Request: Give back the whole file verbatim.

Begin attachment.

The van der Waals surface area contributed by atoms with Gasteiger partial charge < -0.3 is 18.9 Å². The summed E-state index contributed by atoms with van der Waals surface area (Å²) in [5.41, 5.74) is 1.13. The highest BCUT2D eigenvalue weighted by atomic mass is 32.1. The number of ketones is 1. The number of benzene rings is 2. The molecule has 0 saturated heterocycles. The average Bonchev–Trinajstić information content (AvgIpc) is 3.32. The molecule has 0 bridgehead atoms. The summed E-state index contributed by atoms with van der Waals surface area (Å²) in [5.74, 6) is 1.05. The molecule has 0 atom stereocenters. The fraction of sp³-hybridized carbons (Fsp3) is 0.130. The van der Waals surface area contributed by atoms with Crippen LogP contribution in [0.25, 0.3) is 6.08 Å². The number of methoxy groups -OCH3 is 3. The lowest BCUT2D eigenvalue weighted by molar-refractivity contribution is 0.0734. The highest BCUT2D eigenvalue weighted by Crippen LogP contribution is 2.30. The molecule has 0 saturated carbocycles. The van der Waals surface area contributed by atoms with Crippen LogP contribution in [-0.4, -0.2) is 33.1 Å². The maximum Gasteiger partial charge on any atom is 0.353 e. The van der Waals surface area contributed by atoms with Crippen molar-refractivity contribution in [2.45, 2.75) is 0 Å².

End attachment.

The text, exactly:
The van der Waals surface area contributed by atoms with Gasteiger partial charge < -0.3 is 18.9 Å². The summed E-state index contributed by atoms with van der Waals surface area (Å²) in [5.41, 5.74) is 1.13. The highest BCUT2D eigenvalue weighted by atomic mass is 32.1. The number of ketones is 1. The number of benzene rings is 2. The molecule has 0 saturated heterocycles. The average Bonchev–Trinajstić information content (AvgIpc) is 3.32. The molecule has 0 bridgehead atoms. The summed E-state index contributed by atoms with van der Waals surface area (Å²) in [5.74, 6) is 1.05. The molecule has 0 atom stereocenters. The fraction of sp³-hybridized carbons (Fsp3) is 0.130. The van der Waals surface area contributed by atoms with Crippen LogP contribution in [0.25, 0.3) is 6.08 Å². The number of methoxy groups -OCH3 is 3. The lowest BCUT2D eigenvalue weighted by molar-refractivity contribution is 0.0734. The highest BCUT2D eigenvalue weighted by Crippen LogP contribution is 2.30. The molecule has 0 saturated carbocycles. The van der Waals surface area contributed by atoms with Crippen LogP contribution in [-0.4, -0.2) is 33.1 Å². The maximum Gasteiger partial charge on any atom is 0.353 e. The van der Waals surface area contributed by atoms with Crippen molar-refractivity contribution in [2.45, 2.75) is 0 Å².